Call for arms and stings: Social wasps use alarm pheromones to coordinate their attacks

December 2, 2015, Pensoft Publishers
Western yellow jacket wasp, Vespula pensylvanica. Credit: Dr. Sean McCann

Humans might know them as vicious stingers, but yellow jacket wasps also impress with their vigorous protection over their young. To resolve the mystery around their complex defensive behavior, a Canadian research team, led by Dr. Sean McCann, Simon Fraser University, have used simple components to develop and construct a device that consequently helped them to locate the species-specific alarm pheromones in three wasp groups. The insects use the emission of these substances to mark the enemy threatening their colonies and then join forces against it. The study is published in the open-access Journal of Hymenoptera Research.

Social insects invest a lot of work and resources in their colonies, working together to raise large numbers of larvae. Because their nests contain so many protein-rich, yet helpless young, they have evolved elaborate defence mechanisms to protect them.

One way the social have found to increase the efficiency of their defence is through chemical signals, called alarm pheromones, which are used to rouse the colony to action and mark intruders for attack. As a result, the coordinated attack of a large colony of yellow jackets can drive even large predators away from the nest. Several social wasp alarm pheromones have been discovered, and most of these have been detected in the venom sacs of the wasps. Nonetheless, the process of finding out which chemicals are involved requires many experiments in the field in addition to chemical analysis.

"We developed a new and standardized method to evaluate alarm pheromone activity in yellowjackets and other social wasps that is inexpensive and easy to use. The device we constructed uses off-the-shelf components, and consists of a pair of black targets enclosing a pair of microphones," explain the authors.

"A test substance and a control can be applied to each target, and then a stereo audio file is recorded at the nest site," they further comment. "When wasps hit the black targets, it makes a percussive sound, almost like a drum. The resulting stereo file is then split and analysed with an open-source software program to count the number of strikes received by the treatment and control targets."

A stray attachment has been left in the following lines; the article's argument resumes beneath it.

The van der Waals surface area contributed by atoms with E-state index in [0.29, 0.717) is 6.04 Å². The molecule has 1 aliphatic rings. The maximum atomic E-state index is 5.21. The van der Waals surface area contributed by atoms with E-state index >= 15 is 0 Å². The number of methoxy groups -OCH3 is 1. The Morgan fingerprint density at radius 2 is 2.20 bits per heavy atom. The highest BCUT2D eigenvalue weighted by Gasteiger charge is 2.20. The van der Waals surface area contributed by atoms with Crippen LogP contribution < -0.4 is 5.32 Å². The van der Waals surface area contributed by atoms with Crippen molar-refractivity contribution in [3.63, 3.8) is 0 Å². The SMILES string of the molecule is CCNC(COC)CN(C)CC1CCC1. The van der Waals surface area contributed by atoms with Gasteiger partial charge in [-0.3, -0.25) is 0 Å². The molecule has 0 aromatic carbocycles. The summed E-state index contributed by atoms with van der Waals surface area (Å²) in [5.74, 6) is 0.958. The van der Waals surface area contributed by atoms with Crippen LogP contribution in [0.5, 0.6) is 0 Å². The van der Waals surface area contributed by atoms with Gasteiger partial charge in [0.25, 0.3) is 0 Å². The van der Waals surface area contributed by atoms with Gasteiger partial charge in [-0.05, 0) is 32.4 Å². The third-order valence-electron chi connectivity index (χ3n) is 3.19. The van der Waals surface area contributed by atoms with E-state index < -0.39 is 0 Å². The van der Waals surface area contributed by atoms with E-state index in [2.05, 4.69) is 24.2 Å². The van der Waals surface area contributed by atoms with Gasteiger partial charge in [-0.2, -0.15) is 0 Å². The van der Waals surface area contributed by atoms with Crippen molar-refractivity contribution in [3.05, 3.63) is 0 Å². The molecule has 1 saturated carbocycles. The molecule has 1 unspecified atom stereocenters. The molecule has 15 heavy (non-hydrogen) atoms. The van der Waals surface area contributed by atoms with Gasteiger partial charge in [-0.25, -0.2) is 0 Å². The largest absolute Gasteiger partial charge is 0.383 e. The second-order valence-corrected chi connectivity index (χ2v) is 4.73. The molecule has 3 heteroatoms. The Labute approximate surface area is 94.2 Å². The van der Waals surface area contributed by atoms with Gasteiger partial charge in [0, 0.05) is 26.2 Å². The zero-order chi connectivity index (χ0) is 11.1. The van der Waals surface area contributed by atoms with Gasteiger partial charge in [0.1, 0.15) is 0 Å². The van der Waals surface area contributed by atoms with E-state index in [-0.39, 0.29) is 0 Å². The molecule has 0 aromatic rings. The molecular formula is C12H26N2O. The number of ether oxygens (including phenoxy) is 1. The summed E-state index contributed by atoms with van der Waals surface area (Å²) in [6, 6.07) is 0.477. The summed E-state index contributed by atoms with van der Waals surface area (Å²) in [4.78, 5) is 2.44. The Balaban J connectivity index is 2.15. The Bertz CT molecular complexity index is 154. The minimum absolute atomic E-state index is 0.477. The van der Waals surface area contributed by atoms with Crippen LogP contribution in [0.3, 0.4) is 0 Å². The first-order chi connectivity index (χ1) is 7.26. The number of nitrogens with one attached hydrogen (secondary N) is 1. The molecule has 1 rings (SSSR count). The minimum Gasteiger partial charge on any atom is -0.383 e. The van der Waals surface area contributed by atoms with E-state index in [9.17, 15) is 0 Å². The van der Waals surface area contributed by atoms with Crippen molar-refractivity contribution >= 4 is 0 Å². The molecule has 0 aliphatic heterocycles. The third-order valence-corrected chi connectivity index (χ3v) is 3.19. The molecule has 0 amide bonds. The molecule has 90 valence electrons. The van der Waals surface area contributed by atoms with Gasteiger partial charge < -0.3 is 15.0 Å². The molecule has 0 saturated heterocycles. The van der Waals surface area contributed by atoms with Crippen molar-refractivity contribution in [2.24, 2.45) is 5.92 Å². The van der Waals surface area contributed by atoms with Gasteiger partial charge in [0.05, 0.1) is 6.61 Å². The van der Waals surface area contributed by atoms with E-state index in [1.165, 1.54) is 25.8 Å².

German yellow jacket wasp, Vespula germanica. Credit: Dr. Sean McCann

The advantage of this system is its ease of use, low cost, and the ability to use rapid automated counting, which saves a lot of time compared to other methods.

The scientist have used this new method to figure whether three of yellow jackets (the western yellow jacket, the common yellow jacket and the German yellow jacket) have alarm pheromones, and whether each species is able to recognize each of the alarm pheromones of the rest.

Yellow jacket wasps attacking a black target, enclosing a microphone. Credit: Dr. Sean McCann
"We found evidence for alarm pheromones in all three species, and that each species recognizes and responds to the other species' alarm pheromones in similar ways," say the researchers. "We conclude that the chemical messages produced by these three yellow jacket species must be very similar."

"It makes sense that wasps can recognize the alarm pheromones of other species, because it would be advantageous to be able to detect a pheromone-marked predator that has attacked other wasps nearby and start stinging it to drive it away before it finds their own colony," conclude the authors.

Explore further: Bees to scientists: 'We're more complicated than you think'

More information: Sean McCann et al. Developing a paired-target apparatus for quantitative testing of nest defense behavior by vespine wasps in response to con- or heterospecific nest defense pheromones, Journal of Hymenoptera Research (2015). DOI: 10.3897/JHR.46.6585

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